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Roundtable discussion

Foreclosures, distressed home sales still dominant in residential real estate


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Experts in the residential real estate industry seem to be more upbeat than they were a year ago, but distressed sales and foreclosures continue to drag on the market.

The status of the residential real estate market and availability of financing were the topics of a recent roundtable sponsored by North Island Credit Union and the San Diego Association of Realtors at The Daily Transcript office.

While it seemed homebuilding had ground to a halt during the recession — including the shutdown of Carlsbad-based Barratt American, Inc. — some muddled through.

Builders such as Brookfield Homes (NYSE: BHS), Pardee Construction, and custom-and semi-custom home developer Davidson Communities soldiered on. Even the remnants of Barratt American were resurrected by former President Michael Pattinson, who fixed existing housing and re-selling the homes as a way of re-starting his business.

"Pardee has been building right through this crisis," noted Daniel Phelan, Pacific Southwest Realty Services president and CEO.

Alan Nevin, The London Group principal, cited 27 projects in Otay Ranch for sale that will likely be sold out within a year. He said the problem is developers aren't building nearly enough for the demand he insists is coming.

"The big guys (large publicly-traded homebuilders) have left town and we're going to be out of lots," Nevin said.

On the multifamily side — with many still unable or unwilling to make the leap from renting to buying their first single-family home — Nevin noted developers are girding themselves to develop more than a dozen apartment projects downtown, and another dozen elsewhere.

He emphasized that given that it takes around two years from groundbreaking to completion, these aren't expected to keep up with demand. In short, Nevin expects apartment vacancies to remain quite low.

Phelan agreed with the assessment.

"A whole generation is going to see what happened to their parents and that's going to influence how long they stay in rentals," Phelan said.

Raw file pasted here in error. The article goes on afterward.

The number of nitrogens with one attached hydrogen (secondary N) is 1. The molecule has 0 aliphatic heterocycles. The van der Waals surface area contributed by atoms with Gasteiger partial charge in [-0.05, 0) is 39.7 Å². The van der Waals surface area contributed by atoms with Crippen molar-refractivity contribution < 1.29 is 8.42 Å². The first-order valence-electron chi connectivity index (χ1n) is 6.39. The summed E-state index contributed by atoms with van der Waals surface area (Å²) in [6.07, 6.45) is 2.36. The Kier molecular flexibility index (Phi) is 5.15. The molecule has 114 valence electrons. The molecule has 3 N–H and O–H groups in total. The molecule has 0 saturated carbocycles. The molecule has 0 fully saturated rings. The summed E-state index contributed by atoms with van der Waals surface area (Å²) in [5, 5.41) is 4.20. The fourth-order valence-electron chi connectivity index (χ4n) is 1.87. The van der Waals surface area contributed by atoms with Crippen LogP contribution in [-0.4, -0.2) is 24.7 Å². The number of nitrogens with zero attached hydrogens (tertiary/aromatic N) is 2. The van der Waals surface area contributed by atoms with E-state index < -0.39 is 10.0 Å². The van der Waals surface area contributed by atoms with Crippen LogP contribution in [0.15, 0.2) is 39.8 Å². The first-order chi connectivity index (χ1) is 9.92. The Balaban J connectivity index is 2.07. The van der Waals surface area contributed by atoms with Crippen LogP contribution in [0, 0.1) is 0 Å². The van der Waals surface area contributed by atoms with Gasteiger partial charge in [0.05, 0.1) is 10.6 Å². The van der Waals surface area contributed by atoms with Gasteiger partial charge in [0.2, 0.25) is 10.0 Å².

"I have never seen so many people as I have seen crammed into apartments today," said certified public accountant and business owner Bob Kevane.

That said, Nevin said that roughly 25 percent of all housing units are occupied by a single person in the county.

"It's about 50 percent in London or Paris," Phelan said.

With apartment vacancies comfortably under 5 percent, does this mean rents will spiral upward? Not necessarily at once.

"The only reason rents are as low as they are is the low interest rates," Kevane said, adding he doesn't expect any significant hike in interest rates for as long as a decade.

The rents are high enough and the vacancies low enough that the per-unit prices on apartment properties are on the rise.

"We're seeing $90,000 to $100,000 per unit on sales," Kevane related.

For those who are already in single-family housing, Kevane lamented the fact that people used their overvalued homes as piggy banks, with many of them ending up in trouble.

"Some $4 trillion was taken out of houses in a five-year period," Kevane said.

For those wanting to make the leap into a single-family home, Donna Sanfilippo, San Diego Association of Realtors president, repeated the phrase "this is a great time to buy."

"The interest rates are incredible and people need to be getting out there," Sanfilippo said.

Linda Lee, a broker with the San Diego Metro office of Keller Williams Realty, said Chinese buyers already realize that this is a good time to purchase U.S. real estate, but with distressed sales and foreclosures still out there, a reluctance remains among domestic buyers.

"They believe the prices will go down further," Lee said.

On the commercial side, offices are leasing up, but David Smyle, Churchill Mortgage loan originations director, said the activity may not be as brisk as all landlords would like.

"Many companies are awaiting the outcome of the health care debate and the election before they make their move," Smyle said.

Some companies aren't waiting to hire. Phelan said General Atomics, with offices both on the Torrey Pines Mesa and in Poway, said the company is hiring between 40 and 60 people per month.

Roundtable Participants

Bob Kevane, CPA & Owner, The Kevane Co., Inc.

Linda Lee, Broker, Keller Williams Realty, San Diego Metro Office

Larry Murnane, President & Founder, Regal Properties

Alan Nevin, Principal, The London Group

Daniel Phelan, President & CEO, Pacific Southwest Realty Services

Donna Sanfilippo, 2012 President, San Diego Association of Realtors (sponsor)

David Smyle, Vice President & Director of Loan Originations, Churchill Mortgage Corp.

Jeff Stone, Chief Credit Officer, North Island Credit Union (sponsor)

Scott Vinson, Broker/Owner, Coldwell Banker Royal Realty

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